Hangry Americans EXTRA SPICY

Te Auaha, Tapere Iti, 65 Dixon St, Wellington

16/05/2018 - 19/05/2018

NZ International Comedy Festival 2018

Production Details

Hungry + Angry = Hangry. American expat comedians Molly Sokhom and Neil Thornton bring you a night of no-fries-left-behind comedy. 

Exploring the intersection of food and fury, they confuse carbs with love and hunger with boredom. They show you how to eat your angst, with a combination of stand-up comedy and a chaotic interactive cooking show. 

Expect mayhem and high blood sugar. 

“If Doritos came in the flavour of Sokhom and Thornton, I’d eat a bag a day.” – Art Murmurs 

Twitter – @HangryUSA

Te Auaha – Tapere Iti (Little Theatre)  

WED 16 May – SAT 19 May 2018 
Full Price: $20 | Concession: $16
Group 6+: $16 | Cheap Wednesday: $16
*service fee may apply

Wheelchair accessible; Occasional bad language; Adult themes

Theatre , Comedy ,

1 hr

American food: rich in anthropological interest

Review by Michael Gilchrist 18th May 2018

“Make them do something dirty with it!” This from an audience member to the presenters of Hangry Americans Extra Spicy, a late night comedy show on now at Te Auaha’s Tapere Iti or Little Theatre. Onstage are two willing audience participants, each with a Twinkie in their hands. 

Food, well its more than just food in America, as it is everywhere – but nowhere, perhaps, is it so processed: chemically, psychologically, ideologically. Why? Charles de Gaulle famously asked, “How can you govern a country which has two hundred and forty-six varieties of cheese?” Getting your cheese from a spray can – cheese itself coming in at number nine on the list of ingredients in the can – is one answer to that question.

And the title of this show points to the way processed food ties a citizen into the boom-bust cycle of rampant capitalism on a daily basis. Sugar rush – courtesy of high fructose corn syrup, the crack cocaine of sugars – followed by hypoglycaemia. Result: Hangry Americans, particularly Trump voting, god fearing, white bread Americans, as moody and self-consumed as the Donald himself. 

An introductory video does a good job of filling in this background and then our two hosts enter, bringing the bounty of their home country. The format is based on an infomercial and the show drives along in great good-humour as the audience are encouraged to sample the most egregious examples of product and participate in creating the most outrageous combinations of food and drink. Call this latter activity DIY processing, as practised in America.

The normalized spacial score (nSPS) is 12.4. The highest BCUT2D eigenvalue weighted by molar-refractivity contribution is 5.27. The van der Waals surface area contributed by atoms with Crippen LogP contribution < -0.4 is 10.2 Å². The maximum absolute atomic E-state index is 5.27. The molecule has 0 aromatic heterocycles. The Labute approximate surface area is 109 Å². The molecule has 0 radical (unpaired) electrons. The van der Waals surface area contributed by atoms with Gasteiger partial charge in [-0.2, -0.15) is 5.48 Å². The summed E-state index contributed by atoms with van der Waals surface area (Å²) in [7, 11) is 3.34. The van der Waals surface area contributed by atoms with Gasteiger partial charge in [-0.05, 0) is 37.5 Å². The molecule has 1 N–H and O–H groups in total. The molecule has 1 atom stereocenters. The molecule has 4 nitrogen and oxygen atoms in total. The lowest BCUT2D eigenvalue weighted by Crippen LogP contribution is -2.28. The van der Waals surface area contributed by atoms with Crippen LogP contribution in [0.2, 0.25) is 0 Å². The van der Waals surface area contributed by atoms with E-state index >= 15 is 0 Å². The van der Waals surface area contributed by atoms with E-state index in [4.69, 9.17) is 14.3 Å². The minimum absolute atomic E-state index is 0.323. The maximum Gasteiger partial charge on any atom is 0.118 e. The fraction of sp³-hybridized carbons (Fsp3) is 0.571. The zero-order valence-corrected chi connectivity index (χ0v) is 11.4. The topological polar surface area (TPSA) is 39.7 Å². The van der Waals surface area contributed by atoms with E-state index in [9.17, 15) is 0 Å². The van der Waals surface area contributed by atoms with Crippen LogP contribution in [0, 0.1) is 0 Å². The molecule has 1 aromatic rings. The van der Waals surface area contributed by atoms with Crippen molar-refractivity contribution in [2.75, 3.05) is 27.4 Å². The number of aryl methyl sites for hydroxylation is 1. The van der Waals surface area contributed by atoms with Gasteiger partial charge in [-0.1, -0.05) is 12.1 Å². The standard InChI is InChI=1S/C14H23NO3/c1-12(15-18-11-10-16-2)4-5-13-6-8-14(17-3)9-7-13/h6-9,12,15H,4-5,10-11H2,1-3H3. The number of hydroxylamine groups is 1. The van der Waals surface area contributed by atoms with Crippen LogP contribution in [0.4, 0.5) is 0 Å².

Molly Sokhom and Neil Thornton do a great job of exploring the many dimensions of their scenario, contrasting food from Wellington (fennel seeds on a donut – you’ve got to be kidding!) while pointing out that we have plenty of our own favoured forms of instant gratification. What works particularly well is the informal atmosphere that develops, with both performers being candid, funny and intimate.

This allows for the complexity of our relationship with this food to emerge. It’s not possible to maintain a purely objective, satirical posture toward substances as potent as these. Sokom and Thornton are both appalled and captured. There’s shame but also an unavoidable defensiveness. Eating a burger is “doing something dark” – but it’s also saying, along with Laurie Andersen, “Hold me Mom, in your long arms”. And having Americans in the audience laughing and relating in an equally unselfconscious way – “Are there any in there” asked one with genuine longing, pointing to the (empty) box of Krispy Kreme donuts on set – adds to the texture.

Early on in the show, there’s room for some tightening up and stronger punchlines – although an initial technical glitch on the night I’ve attended won’t have helped with this. But the late night scheduling, in a cool new venue, is ideal for entertainment as indulgent and informal as this. And the material is rich in anthropological interest – importance, even. What are the dirty things you can do with a Twinkie? You need to know. 


Editor May 20th, 2018

Exactly right Maria. Corrected. Thank you. 

Maria WILLIAMS May 19th, 2018

*Te Auaha 

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